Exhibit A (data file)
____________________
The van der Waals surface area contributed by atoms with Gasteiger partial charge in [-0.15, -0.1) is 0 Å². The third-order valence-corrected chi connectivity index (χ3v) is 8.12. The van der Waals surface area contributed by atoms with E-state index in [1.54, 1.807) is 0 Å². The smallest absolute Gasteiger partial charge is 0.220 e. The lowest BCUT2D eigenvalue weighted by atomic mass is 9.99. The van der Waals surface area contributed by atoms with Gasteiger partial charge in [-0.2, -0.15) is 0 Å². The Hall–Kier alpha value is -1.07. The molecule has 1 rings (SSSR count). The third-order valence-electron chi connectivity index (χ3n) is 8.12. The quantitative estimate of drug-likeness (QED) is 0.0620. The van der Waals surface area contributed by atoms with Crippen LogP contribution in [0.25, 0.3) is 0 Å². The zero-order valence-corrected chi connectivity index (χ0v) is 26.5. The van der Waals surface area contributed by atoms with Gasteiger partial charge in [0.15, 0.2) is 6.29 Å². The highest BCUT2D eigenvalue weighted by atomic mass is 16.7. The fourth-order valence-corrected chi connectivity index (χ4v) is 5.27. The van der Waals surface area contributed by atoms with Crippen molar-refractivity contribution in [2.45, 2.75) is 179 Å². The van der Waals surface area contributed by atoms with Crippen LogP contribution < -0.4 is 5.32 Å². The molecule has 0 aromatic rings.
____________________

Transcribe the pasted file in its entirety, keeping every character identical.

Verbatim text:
The van der Waals surface area contributed by atoms with Gasteiger partial charge in [-0.15, -0.1) is 0 Å². The third-order valence-corrected chi connectivity index (χ3v) is 8.12. The van der Waals surface area contributed by atoms with E-state index in [1.54, 1.807) is 0 Å². The smallest absolute Gasteiger partial charge is 0.220 e. The lowest BCUT2D eigenvalue weighted by atomic mass is 9.99. The van der Waals surface area contributed by atoms with Gasteiger partial charge in [-0.2, -0.15) is 0 Å². The Hall–Kier alpha value is -1.07. The molecule has 1 rings (SSSR count). The third-order valence-electron chi connectivity index (χ3n) is 8.12. The quantitative estimate of drug-likeness (QED) is 0.0620. The van der Waals surface area contributed by atoms with Crippen LogP contribution in [0.25, 0.3) is 0 Å². The zero-order valence-corrected chi connectivity index (χ0v) is 26.5. The van der Waals surface area contributed by atoms with Gasteiger partial charge in [0.15, 0.2) is 6.29 Å². The highest BCUT2D eigenvalue weighted by atomic mass is 16.7. The fourth-order valence-corrected chi connectivity index (χ4v) is 5.27. The van der Waals surface area contributed by atoms with Crippen molar-refractivity contribution in [2.45, 2.75) is 179 Å². The van der Waals surface area contributed by atoms with Crippen LogP contribution < -0.4 is 5.32 Å². The molecule has 0 aromatic rings.